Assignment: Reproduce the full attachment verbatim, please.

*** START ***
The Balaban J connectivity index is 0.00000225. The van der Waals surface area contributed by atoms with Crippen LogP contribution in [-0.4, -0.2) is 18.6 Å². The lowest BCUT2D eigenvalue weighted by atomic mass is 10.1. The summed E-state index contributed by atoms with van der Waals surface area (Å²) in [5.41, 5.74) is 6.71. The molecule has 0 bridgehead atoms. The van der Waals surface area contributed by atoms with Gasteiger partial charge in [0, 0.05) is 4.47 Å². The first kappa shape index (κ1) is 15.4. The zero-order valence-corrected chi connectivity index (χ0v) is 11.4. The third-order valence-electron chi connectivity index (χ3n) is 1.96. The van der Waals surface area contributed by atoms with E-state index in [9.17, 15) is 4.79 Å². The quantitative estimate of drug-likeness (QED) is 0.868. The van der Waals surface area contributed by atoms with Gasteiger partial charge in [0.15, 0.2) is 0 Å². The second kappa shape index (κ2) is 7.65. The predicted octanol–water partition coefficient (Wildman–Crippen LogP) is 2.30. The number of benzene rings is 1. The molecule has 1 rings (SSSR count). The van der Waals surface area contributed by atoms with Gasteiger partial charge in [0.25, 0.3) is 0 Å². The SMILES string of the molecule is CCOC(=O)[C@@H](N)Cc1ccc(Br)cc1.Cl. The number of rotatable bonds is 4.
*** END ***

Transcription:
The Balaban J connectivity index is 0.00000225. The van der Waals surface area contributed by atoms with Crippen LogP contribution in [-0.4, -0.2) is 18.6 Å². The lowest BCUT2D eigenvalue weighted by atomic mass is 10.1. The summed E-state index contributed by atoms with van der Waals surface area (Å²) in [5.41, 5.74) is 6.71. The molecule has 0 bridgehead atoms. The van der Waals surface area contributed by atoms with Gasteiger partial charge in [0, 0.05) is 4.47 Å². The first kappa shape index (κ1) is 15.4. The zero-order valence-corrected chi connectivity index (χ0v) is 11.4. The third-order valence-electron chi connectivity index (χ3n) is 1.96. The van der Waals surface area contributed by atoms with E-state index in [9.17, 15) is 4.79 Å². The quantitative estimate of drug-likeness (QED) is 0.868. The van der Waals surface area contributed by atoms with Gasteiger partial charge in [0.15, 0.2) is 0 Å². The second kappa shape index (κ2) is 7.65. The predicted octanol–water partition coefficient (Wildman–Crippen LogP) is 2.30. The number of benzene rings is 1. The molecule has 1 rings (SSSR count). The van der Waals surface area contributed by atoms with Gasteiger partial charge in [0.25, 0.3) is 0 Å². The SMILES string of the molecule is CCOC(=O)[C@@H](N)Cc1ccc(Br)cc1.Cl. The number of rotatable bonds is 4.